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Wednesday, December 11, 2002

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  • Jerry Katz
    Sam (left) with typical online enlightened guru. Photo by Sam Pasiencier
    Message 1 of 1 , Dec 13, 2002
      Sam (left) with typical online enlightened guru. Photo by Sam Pasiencier
      Issue #1285 - Wednesday, December 11, 2002 - Editor: Jerry
      forwarded from Along the Way
      ` ` ` ` ` ` ` ` ` ` ` ` ` ` ` ` ` ` ` ` ` ` ` ` ` ` ` ` ` ` ` `
              Sell cleverness and buy wonderment:
              cleverness is opinion, wonder is vision.
                                  - Rumi
              ` ` ` ` ` ` ` ` ` ` ` ` ` ` ` ` ` ` ` ` ` ` ` ` ` ` ` ` ` ` ` `

      Muriel Maufroy
      "Breathing Truth - Quotations from Jalaluddin Rumi"
      Sanyar Press - London, 1997

      from his Newsletter


      Never give up.
      No matter what is going on,
      Never give up.
      Develop the heart.
      Too much energy in your country
      Is spent developing the mind instead of the heart.
      Develop the heart.
      Be compassionate,
      Not just to your friends
      But to everyone.
      Work for peace,
      In your heart and in the world.
      Work for peace.
      And I say again:
      Never give up.
      No matter what is happening,
      No matter what is going on around you:
      Never give up.
      H. H. Dalai Lama
      from HarshaSatsangh
      Being on the Advaitin list, I have become more appreciative of the
      role a powerful intellect plays in understanding subtle truths of
      the Vedas through scholars such as Prof. Krishnamurthy and Sadaji
      and Murthyji and many others. 
      Still Sri Bhagavan's words are crystal clear. It seems to me that
      no matter how brilliant the analysis, Bhagavan always comes back to
      the root issue of who the analyzer is. No matter how brilliant the
      vision, Sri Ramana points to understanding the nature of the seer
      who has the vision.
      In Sri Ramana, there is no compromise. The Sage is always direct.
      To those whose intellects have become subtle and can grasp firmly,
      Sri Ramana points out that there is no end to experiences of
      relative knowledge (of heavens, different bodies, different states,
      bringing the force down, etc.).
      Ultimately it is the sense of "I", in which all attainments and
      experiences have root, that is surrendered to the Lord of the
      Heart. That Silence Knows It Self as Sat-Chit-Ananda.
      Love to all
      from Daily Dharma
      “Silence demands space, space in the whole structure of
      consciousness. There is no space in the structure of one’s
      consciousness as it is, because it is crowded with fears-crowded,
      chattering, chattering. When there is silence, there is immense,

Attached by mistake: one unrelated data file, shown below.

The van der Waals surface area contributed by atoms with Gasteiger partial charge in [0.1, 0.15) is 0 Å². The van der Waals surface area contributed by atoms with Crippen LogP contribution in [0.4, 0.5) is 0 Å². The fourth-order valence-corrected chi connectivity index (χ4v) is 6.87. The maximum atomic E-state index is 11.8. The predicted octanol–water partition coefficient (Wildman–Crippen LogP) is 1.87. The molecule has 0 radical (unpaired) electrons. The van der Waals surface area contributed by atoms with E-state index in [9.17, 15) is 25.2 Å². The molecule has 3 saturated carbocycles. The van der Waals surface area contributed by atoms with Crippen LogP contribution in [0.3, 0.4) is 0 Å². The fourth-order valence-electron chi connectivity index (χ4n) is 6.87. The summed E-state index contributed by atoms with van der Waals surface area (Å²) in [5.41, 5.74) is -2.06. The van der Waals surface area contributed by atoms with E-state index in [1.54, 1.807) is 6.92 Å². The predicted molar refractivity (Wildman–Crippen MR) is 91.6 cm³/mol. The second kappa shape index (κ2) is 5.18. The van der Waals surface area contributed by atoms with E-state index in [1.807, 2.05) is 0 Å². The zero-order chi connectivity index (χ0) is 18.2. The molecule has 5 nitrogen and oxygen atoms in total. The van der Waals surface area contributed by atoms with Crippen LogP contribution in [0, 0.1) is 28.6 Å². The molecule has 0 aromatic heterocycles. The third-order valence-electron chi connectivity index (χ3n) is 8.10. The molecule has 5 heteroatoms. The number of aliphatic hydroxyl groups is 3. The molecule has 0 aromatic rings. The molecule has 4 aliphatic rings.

timeless space; then only is there a possibility of coming upon
      that which is the eternal, sacred. ~J. Krishnamurti.
      From the book, “The Wholeness of Life,” published by the
      Krishnamurti Foundation Trust Ltd.
      from their newsletter
      Hi All,
      We have a great interview with Laura Lee on her show Thursday,
      December 12 at 9:00pm EST. Go to www.lauralee.com to listen on
      line. For those of you who can't listen when the show is first
      aired, don't worry, you can catch it on the archive at your
      The Spiritual Chicks
      (editor's note: I'm listening to it now. It's very good. Lots of interesting nuggets. --Jerry)
      Gambling Addictions Are A Form Of Spiritual Seeking
      December 11, 2002
      What the ancients in both hemispheres seem to be saying is that
      gamblers, and especially gambling addicts, are, in a manner of
      speaking, spiritual seekers. As Mooney said, gambling is rooted in
      the "universal longing of mankind to know the cause of things and
      how effects may be controlled." 
      In other words, the gambler, unbeknownst to him or herself, is
      looking for divinity. Sure, on the surface they are seeking
      economic fortune, but they are also seeking a personal
      transformation, for that feeling of invincibility and liberation,
      even if for only in the moment of exhilaration. 
      The moment is indeed transitory, and the seeking of further moments
      is what can sometimes throw the individual out of integrity,
      causing addictive cycles. Whatever the forces are that the gambler
      believes is causing him or her to win or to lose, they can never
      sustain or nurture the gambler. 
      Of course, these forces do not exist outside of the self, but lie
      within one's own actions. The Native myths show that the effects
      can be cataclysmic. Gambling addictions should not be viewed as
      inherently evil or immoral, but as a disease of the spirit that
      uses pleasure to avoid pain. 
      It is not that they are weaker than most, for we are all caught in
      the cycle of pleasure and pain, but that their pain is more acute
      and their search for spirituality more urgent. In many eastern
      philosophies, this dilemma is known as divine discontent, and as
      the native gambling myths show, such malaise is a necessary step in
      the process of becoming spiritual. 
      Society can try to exile or reform addictive gamblers but,
      ultimately, they must embark on their own vision quest that takes
      them deeper into their traditional beliefs, and beyond. This is not
      to say that gamblers should not suffer the consequences of their
      actions for, afterall, these are part of the experiment to "know
      the cause of things and how effects can be controlled." 
      New Church
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